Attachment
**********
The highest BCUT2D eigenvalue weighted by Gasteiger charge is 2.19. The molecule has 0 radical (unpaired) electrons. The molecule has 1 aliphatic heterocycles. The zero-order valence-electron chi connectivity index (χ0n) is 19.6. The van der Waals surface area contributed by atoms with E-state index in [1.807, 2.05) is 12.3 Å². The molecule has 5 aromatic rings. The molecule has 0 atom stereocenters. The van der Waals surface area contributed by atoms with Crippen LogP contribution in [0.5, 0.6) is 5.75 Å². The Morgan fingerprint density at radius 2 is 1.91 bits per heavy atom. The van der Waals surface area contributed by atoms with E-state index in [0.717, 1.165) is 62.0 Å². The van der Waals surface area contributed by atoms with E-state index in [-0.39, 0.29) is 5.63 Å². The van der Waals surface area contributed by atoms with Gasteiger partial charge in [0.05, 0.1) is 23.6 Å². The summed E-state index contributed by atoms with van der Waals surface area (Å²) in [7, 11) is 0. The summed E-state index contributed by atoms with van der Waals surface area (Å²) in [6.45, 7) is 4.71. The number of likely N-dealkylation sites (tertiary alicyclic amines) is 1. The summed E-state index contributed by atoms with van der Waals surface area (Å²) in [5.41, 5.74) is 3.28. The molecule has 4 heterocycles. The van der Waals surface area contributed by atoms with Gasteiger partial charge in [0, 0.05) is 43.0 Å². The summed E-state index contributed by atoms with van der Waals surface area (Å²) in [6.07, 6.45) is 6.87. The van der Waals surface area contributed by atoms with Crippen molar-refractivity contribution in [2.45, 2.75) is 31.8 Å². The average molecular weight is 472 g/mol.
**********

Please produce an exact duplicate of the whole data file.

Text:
The highest BCUT2D eigenvalue weighted by Gasteiger charge is 2.19. The molecule has 0 radical (unpaired) electrons. The molecule has 1 aliphatic heterocycles. The zero-order valence-electron chi connectivity index (χ0n) is 19.6. The van der Waals surface area contributed by atoms with E-state index in [1.807, 2.05) is 12.3 Å². The molecule has 5 aromatic rings. The molecule has 0 atom stereocenters. The van der Waals surface area contributed by atoms with Crippen LogP contribution in [0.5, 0.6) is 5.75 Å². The Morgan fingerprint density at radius 2 is 1.91 bits per heavy atom. The van der Waals surface area contributed by atoms with E-state index in [0.717, 1.165) is 62.0 Å². The van der Waals surface area contributed by atoms with E-state index in [-0.39, 0.29) is 5.63 Å². The van der Waals surface area contributed by atoms with Gasteiger partial charge in [0.05, 0.1) is 23.6 Å². The summed E-state index contributed by atoms with van der Waals surface area (Å²) in [7, 11) is 0. The summed E-state index contributed by atoms with van der Waals surface area (Å²) in [6.45, 7) is 4.71. The number of likely N-dealkylation sites (tertiary alicyclic amines) is 1. The summed E-state index contributed by atoms with van der Waals surface area (Å²) in [5.41, 5.74) is 3.28. The molecule has 4 heterocycles. The van der Waals surface area contributed by atoms with Gasteiger partial charge in [0, 0.05) is 43.0 Å². The summed E-state index contributed by atoms with van der Waals surface area (Å²) in [6.07, 6.45) is 6.87. The van der Waals surface area contributed by atoms with Crippen molar-refractivity contribution in [2.45, 2.75) is 31.8 Å². The average molecular weight is 472 g/mol.